“I don’t think the current leadership of the current organization would ever say that they would want to see themselves as white saviors,” said Joshua Starr, who heads PDK International, a professional organization for educators. “I’m sure they actively work against that. It still may have that perception.”
And as many school systems look to diversify their teaching ranks and attract candidates who are graduates of their own schools, districts may be more inclined to spend money on a grow-your-own program rather than on a contract with TFA, Starr said.
“TFA doesn’t loom as large as it used to,” Starr said.
For its part, TFA has made a number of recruiting changes in recent years. The organization recently tripled the number of historically Black colleges with a TFA recruiter, and it hired a Native staffer this year to help recruit aspiring Native teachers, St. Dic said.
TFA is trying other strategies, including new financial incentives. This year, the organization is offering every first-year teacher at least $5,000 to help pay for teacher certification and moving costs. Incoming teachers who qualified for Pell Grants or who have Deferred Action for Childhood Arrivals status will receive $10,000.
TFA has also recruited several hundred new teachers from the paid virtual tutoring program it launched during the pandemic. “What we believe is, when you meet students and you see what they’re capable of, and you see the impact you can have, it’s going to be hard to turn away from that,” St. Dic said.
Twenty-two-year-old Grant Jamison, for example, is joining TFA in the Cleveland area after working as a virtual tutor. He had already planned to join the corps, but after he worked with second-graders on their reading skills, he decided to seek an elementary school position. The experience of helping students learn to distinguish between the ‘B’ and ‘D’ sounds that had tripped them up stuck with him.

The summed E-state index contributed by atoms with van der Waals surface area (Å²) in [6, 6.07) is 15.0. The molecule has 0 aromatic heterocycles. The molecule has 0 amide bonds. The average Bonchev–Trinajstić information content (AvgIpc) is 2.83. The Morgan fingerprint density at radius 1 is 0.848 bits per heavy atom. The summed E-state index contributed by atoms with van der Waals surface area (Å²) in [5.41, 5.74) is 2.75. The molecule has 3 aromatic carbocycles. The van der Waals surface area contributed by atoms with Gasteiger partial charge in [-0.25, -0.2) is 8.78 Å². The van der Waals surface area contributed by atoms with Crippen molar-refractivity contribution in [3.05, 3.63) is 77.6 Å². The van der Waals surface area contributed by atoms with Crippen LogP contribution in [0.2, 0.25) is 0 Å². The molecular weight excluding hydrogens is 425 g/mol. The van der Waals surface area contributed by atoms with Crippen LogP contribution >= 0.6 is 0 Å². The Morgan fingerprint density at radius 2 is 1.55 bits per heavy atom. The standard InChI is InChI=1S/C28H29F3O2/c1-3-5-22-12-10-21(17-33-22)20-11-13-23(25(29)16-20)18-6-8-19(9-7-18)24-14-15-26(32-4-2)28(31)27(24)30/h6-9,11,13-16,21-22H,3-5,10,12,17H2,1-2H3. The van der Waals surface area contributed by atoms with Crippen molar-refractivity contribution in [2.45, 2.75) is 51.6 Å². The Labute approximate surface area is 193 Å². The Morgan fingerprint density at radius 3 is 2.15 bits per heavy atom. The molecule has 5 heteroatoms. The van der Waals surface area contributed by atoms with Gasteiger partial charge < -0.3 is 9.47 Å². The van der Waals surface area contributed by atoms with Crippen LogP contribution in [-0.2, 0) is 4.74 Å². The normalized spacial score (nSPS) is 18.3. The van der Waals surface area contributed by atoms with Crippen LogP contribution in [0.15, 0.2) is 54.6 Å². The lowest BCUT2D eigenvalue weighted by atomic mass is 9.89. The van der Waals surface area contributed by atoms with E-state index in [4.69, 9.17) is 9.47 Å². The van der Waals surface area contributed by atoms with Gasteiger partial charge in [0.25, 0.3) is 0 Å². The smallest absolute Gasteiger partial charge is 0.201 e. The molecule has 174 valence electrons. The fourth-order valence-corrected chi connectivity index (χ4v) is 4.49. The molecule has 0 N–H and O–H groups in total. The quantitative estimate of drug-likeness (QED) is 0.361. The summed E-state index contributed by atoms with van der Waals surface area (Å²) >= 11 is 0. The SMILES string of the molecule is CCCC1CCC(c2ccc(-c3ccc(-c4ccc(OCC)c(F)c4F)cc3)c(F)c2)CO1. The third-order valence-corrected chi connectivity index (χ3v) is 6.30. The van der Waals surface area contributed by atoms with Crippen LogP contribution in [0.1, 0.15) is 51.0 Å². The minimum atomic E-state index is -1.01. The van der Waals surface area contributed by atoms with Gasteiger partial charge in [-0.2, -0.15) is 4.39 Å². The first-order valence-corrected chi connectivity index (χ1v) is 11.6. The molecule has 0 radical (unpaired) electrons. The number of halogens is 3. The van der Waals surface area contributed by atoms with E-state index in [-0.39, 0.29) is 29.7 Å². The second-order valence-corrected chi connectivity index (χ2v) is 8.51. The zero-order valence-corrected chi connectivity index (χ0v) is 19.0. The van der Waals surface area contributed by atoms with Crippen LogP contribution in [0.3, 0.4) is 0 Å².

“It really flipped my idea of what it would actually be like teaching elementary school kids,” he said. Tutoring “definitely gave me a taste of teaching.”
And for some, meeting the needs the pandemic created or exacerbated in schools is part of the draw.
Patricia Garcia, 37, will be teaching through TFA in Texas’ Rio Grande Valley this fall after making a career change. She was a lab assistant at a technical college before the pandemic, but decided to take the leap into teaching after she enjoyed working with migrant high school students who’d fallen behind in their studies.
She knows she’ll be setting an example for students who grew up in the same community as her — “They’ll see me in the classroom teaching, and they’ll think ‘Hey, I could become a teacher, too,’” she said — and she’ll be stepping into the classroom when educators are in high demand.
“You hear stories in the news about the shortages and how people are resigning,” she said. “Right now, students need somebody to be there.”
Kalyn Belsha is a national reporter based in Chicago. Contact her at firstname.lastname@example.org.